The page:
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Image from the Women's March Facebook page.

Walk the walk and talk the talk: Ottawa’s Women’s March on Washington

By Apartment613 on January 20, 2017

By Michelle Di Cintio

The Women’s March on Washington might seem like a strange name for an Ottawa event, but this March is one of several hundred being held in solidarity across North America this Saturday. The Women’s March is a protest against discrimination, misogyny, and hatred. It’s an active demonstration to raise awareness about issues facing women today.

Amanda Carver is one of the organizers of the Ottawa March. Following the US election Carver reached out to the Washington March about creating one in Ottawa, which put her in touch with Catherine Butler who had the same idea.

Carver says the Women’s March has a clear message: ” We want to stand strong as a community to ensure that we show that we strongly oppose racism, xenophobia, homophobia, and misogyny. We support that women’s rights are human rights and also acknowledge that many other groups have come under attack in the past year openly. “

As soon as the word was out, speakers and performers started contacting them about participating. Kristine St-Pierre, another organizer, is a bilingual singer/songwriter performing at the march.“I consider myself an advocate for gender equality and women’s rights and I’ve tried to bring those messages to the forefront in my everyday life, the work that I do and in my songs. Thus, I thought this would be an amazing opportunity to be part of a global movement around women’s rights.”

Jamie Anderson, also performing, is a local Ottawa folk singer. For her, participating in the March just makes sense. My songs touch on topics of concern to women, especially body image and sexuality.  I’m a dual citizen (US/Canada) so this March is especially important to me.”

When asked about local women’s issues Anderson and St-Pierre both had a lot of ideas. “I’d like more attention focused on missing Indigenous women. Nationally and provincially I’d like to see more women in politics,” says Anderson.

St. Pierre has similar ideas.“Many women in Ottawa face discrimination on a regular basis, which I think needs to be talked about and addressed. There is also still a lot of work to be done regarding sexual violence and our responsibility as a society in not contributing to the acceptance or the normalization of rape culture and a culture of violence.”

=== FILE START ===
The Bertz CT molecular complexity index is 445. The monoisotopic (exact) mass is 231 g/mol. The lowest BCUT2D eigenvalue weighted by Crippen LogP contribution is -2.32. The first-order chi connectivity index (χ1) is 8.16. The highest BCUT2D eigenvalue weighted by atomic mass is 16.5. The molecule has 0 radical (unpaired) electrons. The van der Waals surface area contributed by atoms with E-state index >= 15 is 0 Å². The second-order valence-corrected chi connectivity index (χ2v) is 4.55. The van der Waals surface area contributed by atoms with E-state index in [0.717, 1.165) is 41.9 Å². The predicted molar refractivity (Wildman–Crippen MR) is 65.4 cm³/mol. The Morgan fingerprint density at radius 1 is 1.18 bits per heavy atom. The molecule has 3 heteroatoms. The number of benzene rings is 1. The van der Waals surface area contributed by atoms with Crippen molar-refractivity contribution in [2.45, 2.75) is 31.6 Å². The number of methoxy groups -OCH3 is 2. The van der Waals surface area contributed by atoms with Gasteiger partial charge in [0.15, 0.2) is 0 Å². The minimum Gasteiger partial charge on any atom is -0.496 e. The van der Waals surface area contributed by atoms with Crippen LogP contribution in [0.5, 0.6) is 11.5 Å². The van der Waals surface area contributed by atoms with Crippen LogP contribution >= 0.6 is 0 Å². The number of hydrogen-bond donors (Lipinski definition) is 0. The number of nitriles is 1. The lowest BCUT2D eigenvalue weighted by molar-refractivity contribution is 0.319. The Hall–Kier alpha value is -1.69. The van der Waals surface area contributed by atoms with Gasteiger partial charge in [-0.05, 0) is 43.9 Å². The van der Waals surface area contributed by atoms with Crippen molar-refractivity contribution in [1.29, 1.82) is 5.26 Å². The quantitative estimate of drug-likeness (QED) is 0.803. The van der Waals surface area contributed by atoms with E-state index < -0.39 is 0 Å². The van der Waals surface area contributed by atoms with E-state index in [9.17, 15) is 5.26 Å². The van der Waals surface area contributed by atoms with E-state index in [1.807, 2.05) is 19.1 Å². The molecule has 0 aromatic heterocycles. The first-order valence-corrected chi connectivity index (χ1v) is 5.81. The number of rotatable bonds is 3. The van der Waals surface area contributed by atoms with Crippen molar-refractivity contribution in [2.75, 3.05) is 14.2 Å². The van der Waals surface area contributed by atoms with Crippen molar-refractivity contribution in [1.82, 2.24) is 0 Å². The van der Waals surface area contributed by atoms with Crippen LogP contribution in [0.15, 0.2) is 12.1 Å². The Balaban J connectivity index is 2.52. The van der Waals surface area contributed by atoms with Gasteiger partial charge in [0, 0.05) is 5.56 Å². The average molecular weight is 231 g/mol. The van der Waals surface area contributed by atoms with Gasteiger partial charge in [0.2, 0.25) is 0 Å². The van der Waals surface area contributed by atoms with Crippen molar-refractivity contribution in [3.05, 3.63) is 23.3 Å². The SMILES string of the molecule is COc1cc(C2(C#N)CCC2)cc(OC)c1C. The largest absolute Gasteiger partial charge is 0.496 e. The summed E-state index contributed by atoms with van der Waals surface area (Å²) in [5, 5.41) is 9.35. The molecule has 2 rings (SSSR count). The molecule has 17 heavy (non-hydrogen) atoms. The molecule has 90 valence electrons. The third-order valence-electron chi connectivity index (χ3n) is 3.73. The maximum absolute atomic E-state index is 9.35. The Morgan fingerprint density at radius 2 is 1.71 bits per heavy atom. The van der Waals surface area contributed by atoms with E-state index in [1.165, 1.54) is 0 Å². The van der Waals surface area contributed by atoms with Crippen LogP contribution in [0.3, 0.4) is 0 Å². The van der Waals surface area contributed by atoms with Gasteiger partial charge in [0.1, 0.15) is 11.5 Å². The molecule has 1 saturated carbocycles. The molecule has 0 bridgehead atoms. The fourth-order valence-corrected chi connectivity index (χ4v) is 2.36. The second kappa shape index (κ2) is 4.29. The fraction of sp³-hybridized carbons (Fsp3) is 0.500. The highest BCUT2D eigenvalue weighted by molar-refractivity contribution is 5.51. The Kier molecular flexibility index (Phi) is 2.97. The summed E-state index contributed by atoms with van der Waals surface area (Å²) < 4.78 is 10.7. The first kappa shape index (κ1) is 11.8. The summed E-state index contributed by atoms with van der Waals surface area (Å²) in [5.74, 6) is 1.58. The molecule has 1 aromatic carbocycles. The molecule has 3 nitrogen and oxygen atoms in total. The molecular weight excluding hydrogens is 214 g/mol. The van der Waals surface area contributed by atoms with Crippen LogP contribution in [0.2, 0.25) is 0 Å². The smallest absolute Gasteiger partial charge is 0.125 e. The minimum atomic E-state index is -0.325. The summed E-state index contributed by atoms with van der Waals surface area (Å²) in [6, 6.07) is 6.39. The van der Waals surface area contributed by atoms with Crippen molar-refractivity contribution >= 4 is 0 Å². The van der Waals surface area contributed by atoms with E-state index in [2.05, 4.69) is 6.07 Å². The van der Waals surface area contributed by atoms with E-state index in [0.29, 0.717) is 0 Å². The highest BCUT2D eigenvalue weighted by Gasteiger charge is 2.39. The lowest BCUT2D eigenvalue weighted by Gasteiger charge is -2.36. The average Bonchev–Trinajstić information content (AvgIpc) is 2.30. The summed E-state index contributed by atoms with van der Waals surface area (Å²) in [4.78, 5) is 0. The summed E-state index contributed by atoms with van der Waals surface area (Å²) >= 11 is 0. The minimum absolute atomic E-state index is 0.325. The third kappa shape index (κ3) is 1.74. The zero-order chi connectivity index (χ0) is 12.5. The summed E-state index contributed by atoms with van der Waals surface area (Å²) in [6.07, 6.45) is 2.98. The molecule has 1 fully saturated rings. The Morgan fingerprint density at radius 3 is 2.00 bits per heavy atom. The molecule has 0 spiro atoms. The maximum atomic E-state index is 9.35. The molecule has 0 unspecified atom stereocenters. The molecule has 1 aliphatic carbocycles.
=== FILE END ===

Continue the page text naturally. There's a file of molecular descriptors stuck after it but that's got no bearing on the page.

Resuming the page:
So why should people come join in the March this weekend?

Carver says, “We need to send a global message that we will not tolerate the populist, hate filled movements that are happening here as well as around the world. It is a way to come together, to form community, and make it known that we will not let members of our community come under threat or hateful messages to go unchecked.

St-Pierre adds, Last year saw so many heartbreaking and disheartening events both in Canada and around the world where many of us wondered if it was actually for real. I think this march marks our collective will to unite, and fight against what is trying to divide us and tear our families and communities apart.”

Anderson says simply, ” We are half the population. Supporting women makes sense. “

For the full list of speakers and performers, check out the Women’s March Facebook page. If you would like to help out financially, the March also has a GoFundMe. Everyone is welcome and encouraged to come out and join the event.

This event begins at 11am on Saturday at the Human Rights Monument at City Hall, located at the corner of Lisgar and Elgin. The route will be: Human Rights Monument > north on Elgin > west on Laurier West > south on Bronson to 211.